Change is Gonna Come
However, not all is dark and dreary in the Burton Street Community nowadays. Through the efforts of B-Love Barton and his “Hood Huggers,” the Burton Street Community Peace gardens has brought the community together. The Peace Gardens provide a safe space for young individuals of the neighborhood and provides opportunities to learn about gardening and environmental responsibility. The Peace gardens represent one small step in the right direction for overcoming the socio-economic issues brought upon by the War on drugs. Showing that the initiative to engage and educate can turn one of the most dangerous neighborhoods in Asheville, into a peaceful and cohesive unit.
The steps taken in the Burton Street Community are not the only ones though. The Asheville-Buncombe Drug Commission has begun to focus on solutions for the future. One of these initiatives is called P.A.G.E 1 (Prevent, Act, Grow, and Engage). The purpose of P.A.G.E. 1 is to tackle drug use positively and shifting to a “treatment and prevention” point of view. These steps aim to stop drug use before it becomes a problem, to give treatment to those who have developed problems of drug abuse, to use positive engagement to develop as a community, and engaging with lawmakers and family members about the issues of drug use (Derserio, 2012). On a larger scale, Ethan Nadelmann, founder of the Drug Policy Alliance and an avid human rights activist, has built an organization that focuses on new drug policies that use science, compassion and human rights as a means to deal with drug abuse (2014). It has also become evident at the international level that the policies in place are ineffective. In the United Nations Office of Drugs and Crime’s (UNODC) Political Declaration and Plan of Action on International Cooperation Towards an Integrated and Balanced Strategy to Counter the World Drug Problem, the UN Under-Secretary-General and Executive Director of the UNODC, Mr. Antonio Maria Costa admits that the current policies are flawed. He states, “drugs are not harmful because they are controlled- they are controlled because they are harmful,” and that lifting the current drug policies is not the answer, but reform is necessary to protect public health while combating the world’s crime (UNDOC).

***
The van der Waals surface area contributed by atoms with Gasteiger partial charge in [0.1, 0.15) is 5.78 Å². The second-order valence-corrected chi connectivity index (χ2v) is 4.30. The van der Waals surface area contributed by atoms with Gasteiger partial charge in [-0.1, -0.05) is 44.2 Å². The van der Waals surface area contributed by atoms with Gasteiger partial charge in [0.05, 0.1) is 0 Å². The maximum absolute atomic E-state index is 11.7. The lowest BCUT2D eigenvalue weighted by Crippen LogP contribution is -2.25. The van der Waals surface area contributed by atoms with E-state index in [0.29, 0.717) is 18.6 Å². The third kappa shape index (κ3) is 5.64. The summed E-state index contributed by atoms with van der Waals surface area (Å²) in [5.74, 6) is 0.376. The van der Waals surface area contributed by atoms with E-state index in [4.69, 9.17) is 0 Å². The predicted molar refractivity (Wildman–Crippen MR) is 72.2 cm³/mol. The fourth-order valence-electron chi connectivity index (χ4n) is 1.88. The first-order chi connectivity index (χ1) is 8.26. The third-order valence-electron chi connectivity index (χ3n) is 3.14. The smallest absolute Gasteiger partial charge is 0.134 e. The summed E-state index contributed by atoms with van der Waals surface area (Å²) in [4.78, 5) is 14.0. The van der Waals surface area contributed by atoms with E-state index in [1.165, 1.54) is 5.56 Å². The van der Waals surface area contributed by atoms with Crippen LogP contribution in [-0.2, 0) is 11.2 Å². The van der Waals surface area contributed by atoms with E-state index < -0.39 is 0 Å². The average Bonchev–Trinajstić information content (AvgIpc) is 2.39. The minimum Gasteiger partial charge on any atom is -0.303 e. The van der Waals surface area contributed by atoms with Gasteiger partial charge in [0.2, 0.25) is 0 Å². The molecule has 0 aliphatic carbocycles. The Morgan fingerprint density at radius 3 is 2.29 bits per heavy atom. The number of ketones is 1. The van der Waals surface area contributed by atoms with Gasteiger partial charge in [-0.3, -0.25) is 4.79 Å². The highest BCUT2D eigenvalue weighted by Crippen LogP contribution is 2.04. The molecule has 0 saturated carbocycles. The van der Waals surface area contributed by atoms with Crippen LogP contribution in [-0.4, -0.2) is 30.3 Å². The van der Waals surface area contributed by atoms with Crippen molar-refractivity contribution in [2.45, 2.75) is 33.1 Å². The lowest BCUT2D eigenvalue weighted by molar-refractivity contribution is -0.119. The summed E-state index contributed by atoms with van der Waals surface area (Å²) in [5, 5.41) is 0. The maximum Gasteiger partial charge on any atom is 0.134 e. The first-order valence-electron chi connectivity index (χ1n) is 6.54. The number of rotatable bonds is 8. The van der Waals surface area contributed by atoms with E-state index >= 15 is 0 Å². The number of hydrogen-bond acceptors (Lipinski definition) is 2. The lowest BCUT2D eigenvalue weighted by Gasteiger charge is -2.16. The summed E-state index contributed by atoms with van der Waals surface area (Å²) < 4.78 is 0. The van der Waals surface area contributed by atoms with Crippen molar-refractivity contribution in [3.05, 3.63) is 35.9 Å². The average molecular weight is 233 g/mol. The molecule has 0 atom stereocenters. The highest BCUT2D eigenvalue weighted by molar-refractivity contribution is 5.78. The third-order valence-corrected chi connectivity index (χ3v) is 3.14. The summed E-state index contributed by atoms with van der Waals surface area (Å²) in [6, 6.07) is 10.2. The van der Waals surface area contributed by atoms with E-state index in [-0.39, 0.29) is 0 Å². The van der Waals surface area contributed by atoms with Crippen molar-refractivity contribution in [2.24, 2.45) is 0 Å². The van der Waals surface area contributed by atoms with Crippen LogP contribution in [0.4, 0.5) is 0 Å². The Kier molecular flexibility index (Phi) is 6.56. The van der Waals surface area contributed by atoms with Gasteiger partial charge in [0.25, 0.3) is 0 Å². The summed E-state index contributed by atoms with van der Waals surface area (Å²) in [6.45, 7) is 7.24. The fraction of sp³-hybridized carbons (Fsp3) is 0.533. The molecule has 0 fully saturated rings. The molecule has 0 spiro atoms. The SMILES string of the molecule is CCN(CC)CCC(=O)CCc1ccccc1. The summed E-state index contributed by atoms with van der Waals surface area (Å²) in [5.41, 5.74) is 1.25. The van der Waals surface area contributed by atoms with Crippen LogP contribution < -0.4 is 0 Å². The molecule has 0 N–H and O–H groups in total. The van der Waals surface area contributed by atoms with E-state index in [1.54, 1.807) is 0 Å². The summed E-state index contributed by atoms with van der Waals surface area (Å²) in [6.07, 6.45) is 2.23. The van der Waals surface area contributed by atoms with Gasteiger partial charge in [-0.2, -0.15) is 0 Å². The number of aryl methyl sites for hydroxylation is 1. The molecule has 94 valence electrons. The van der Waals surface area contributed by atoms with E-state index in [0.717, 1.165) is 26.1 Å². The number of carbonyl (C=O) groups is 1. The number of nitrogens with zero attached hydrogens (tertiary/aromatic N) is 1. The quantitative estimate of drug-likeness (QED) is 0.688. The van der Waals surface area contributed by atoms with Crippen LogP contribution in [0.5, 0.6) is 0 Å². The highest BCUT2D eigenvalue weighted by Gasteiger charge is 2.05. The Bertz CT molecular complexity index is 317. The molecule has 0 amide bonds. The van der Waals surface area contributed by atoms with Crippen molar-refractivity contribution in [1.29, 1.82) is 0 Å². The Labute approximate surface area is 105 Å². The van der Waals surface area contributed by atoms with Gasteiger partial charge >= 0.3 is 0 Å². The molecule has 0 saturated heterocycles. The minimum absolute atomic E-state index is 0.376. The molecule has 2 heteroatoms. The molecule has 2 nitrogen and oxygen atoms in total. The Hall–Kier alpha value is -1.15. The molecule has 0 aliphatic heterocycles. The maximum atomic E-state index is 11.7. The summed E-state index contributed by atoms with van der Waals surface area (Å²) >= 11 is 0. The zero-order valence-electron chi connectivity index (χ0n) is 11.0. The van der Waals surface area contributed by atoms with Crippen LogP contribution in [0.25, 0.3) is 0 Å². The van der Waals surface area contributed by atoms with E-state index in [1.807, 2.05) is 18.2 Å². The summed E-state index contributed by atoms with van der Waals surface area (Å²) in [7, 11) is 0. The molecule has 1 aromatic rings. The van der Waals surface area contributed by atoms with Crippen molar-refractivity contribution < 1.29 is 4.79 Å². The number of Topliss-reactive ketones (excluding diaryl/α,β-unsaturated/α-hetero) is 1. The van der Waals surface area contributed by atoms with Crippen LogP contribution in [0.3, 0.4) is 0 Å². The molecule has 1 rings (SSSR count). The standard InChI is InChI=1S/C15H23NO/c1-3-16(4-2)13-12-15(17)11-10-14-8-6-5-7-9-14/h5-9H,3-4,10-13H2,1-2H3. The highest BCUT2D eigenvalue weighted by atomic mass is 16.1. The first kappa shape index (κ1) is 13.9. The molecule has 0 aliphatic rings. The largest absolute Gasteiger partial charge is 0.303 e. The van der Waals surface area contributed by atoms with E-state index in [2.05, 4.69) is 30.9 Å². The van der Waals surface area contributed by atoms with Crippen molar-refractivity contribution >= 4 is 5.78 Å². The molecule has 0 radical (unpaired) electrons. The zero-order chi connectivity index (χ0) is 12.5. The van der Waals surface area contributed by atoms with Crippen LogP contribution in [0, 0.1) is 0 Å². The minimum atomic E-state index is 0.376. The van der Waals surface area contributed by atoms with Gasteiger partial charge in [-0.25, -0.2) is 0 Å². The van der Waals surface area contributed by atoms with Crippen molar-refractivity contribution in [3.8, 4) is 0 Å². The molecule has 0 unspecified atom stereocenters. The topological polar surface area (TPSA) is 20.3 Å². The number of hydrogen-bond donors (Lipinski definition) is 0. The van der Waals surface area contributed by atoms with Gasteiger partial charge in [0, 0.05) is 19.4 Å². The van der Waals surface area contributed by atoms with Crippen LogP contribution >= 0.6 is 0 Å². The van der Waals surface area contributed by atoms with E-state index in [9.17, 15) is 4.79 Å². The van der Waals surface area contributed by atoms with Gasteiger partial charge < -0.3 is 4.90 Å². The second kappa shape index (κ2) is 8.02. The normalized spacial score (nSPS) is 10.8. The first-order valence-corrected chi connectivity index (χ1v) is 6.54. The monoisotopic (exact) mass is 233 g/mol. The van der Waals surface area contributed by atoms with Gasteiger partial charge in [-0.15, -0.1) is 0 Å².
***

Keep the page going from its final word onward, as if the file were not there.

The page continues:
The efforts of DeWayne Barton, Ethan Nadelmann, The Asheville Buncombe Drug Commission and others like them, have shown that drug law enforcement is not the only way. They show that focusing on the criminalization of illicit drug use has had little to no positive impact but has, in fact, caused a multitude of negative socio-economic issues. To combat the prevalence of drug abuse, we will need more people like DeWayne Barton and Ethan Nadelmann. More people who understand that our policies need a paradigm shift and that if we want to make a difference, then we need to focus on the person and not the criminal. We need to de-demonize the drug user and provide positive treatment programs while creating educational campaigns to raise awareness of the issues brought upon by drug abuse. Perhaps one day, enough small steps in the right direction will lead to one giant leap for mankind in our efforts against drugs.